The demand for travel trusts for merchant facilities has seen an upturn as the failure of the Lowcost Travel Group continues its negative impact across the travel industry – as consumers recoup their losses via card issuers.
The Lowcost Travel failure took place dramatically in July 2016 with 27,000 customers abroad and 110,000 forward bookings. It left an estimated £75 million debt to creditors but the company had less than £10 million in assets and a guarantee of just €1.3 million with the Balearics regulator.
Initially consumers were advised not to be optimistic about getting back money paid for travel arrangements; but later, advice was given on the UK Cards Association website to the effect that although refunds of accommodation-only bookings were unlikely, there could be good news for consumers in that many who paid by paypal, credit or debit card could get their money back.
But that was only half the story as the impact of the failure continued to be felt across the travel industry with the losses of tens of millions of pounds from the collapse initially being borne by banks and credit card companies and consequently passed on to merchants.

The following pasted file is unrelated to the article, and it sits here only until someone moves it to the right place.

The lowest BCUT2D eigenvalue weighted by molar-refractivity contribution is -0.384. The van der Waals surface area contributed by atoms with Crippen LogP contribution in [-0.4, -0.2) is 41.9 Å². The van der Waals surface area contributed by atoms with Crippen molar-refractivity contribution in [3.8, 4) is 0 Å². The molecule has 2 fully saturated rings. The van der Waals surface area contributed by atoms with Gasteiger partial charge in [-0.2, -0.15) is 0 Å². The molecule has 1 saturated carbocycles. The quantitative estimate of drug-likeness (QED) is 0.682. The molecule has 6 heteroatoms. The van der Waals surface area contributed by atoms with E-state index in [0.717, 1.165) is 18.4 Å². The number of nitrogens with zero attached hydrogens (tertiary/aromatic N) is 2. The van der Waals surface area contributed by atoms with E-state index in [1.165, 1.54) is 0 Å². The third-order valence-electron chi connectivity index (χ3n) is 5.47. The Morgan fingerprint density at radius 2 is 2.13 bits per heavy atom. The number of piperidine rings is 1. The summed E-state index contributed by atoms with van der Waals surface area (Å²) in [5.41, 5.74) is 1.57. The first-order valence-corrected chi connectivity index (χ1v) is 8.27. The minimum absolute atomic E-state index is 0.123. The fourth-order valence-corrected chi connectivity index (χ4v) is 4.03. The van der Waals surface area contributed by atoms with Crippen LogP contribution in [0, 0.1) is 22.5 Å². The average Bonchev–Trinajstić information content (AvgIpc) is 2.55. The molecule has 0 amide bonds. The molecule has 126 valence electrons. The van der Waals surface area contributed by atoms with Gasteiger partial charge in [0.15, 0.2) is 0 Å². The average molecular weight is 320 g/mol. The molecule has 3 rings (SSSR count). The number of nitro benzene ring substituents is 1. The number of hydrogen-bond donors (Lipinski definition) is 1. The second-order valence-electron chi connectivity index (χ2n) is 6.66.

Financial institutions are likely to revise their risk assessment of travel and what this means for merchant terms. This could show in even longer periods of deferment of receipt by merchants of payments made by customers; higher service charges and the imposition of security terms; as well as heightened difficulties in obtaining merchant facilities at all.
Thankfully, Serenity’s relations with the industry’s key suppliers of merchant services continues to improve despite their revised risk assessment of travel companies. A Serenity trust account is able to minimse the impact of merchant risk as funds held in trust are protected from the financial failure of a merchant.